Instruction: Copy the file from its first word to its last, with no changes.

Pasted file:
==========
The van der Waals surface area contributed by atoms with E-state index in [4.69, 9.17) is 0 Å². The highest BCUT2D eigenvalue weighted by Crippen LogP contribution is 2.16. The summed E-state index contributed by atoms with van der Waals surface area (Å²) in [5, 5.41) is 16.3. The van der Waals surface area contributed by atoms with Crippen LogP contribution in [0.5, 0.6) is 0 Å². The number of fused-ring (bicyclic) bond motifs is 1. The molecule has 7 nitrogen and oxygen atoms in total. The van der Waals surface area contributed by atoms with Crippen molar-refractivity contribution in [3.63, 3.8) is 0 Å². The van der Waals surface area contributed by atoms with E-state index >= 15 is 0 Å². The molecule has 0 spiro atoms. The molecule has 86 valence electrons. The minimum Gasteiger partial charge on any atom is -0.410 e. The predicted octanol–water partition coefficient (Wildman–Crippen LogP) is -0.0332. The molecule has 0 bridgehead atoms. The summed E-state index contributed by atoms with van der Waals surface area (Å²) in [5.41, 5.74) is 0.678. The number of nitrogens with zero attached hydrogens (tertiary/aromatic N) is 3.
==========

The van der Waals surface area contributed by atoms with E-state index in [4.69, 9.17) is 0 Å². The highest BCUT2D eigenvalue weighted by Crippen LogP contribution is 2.16. The summed E-state index contributed by atoms with van der Waals surface area (Å²) in [5, 5.41) is 16.3. The van der Waals surface area contributed by atoms with Crippen LogP contribution in [0.5, 0.6) is 0 Å². The number of fused-ring (bicyclic) bond motifs is 1. The molecule has 7 nitrogen and oxygen atoms in total. The van der Waals surface area contributed by atoms with Crippen molar-refractivity contribution in [3.63, 3.8) is 0 Å². The van der Waals surface area contributed by atoms with E-state index >= 15 is 0 Å². The molecule has 0 spiro atoms. The molecule has 86 valence electrons. The minimum Gasteiger partial charge on any atom is -0.410 e. The predicted octanol–water partition coefficient (Wildman–Crippen LogP) is -0.0332. The molecule has 0 bridgehead atoms. The summed E-state index contributed by atoms with van der Waals surface area (Å²) in [5.41, 5.74) is 0.678. The number of nitrogens with zero attached hydrogens (tertiary/aromatic N) is 3.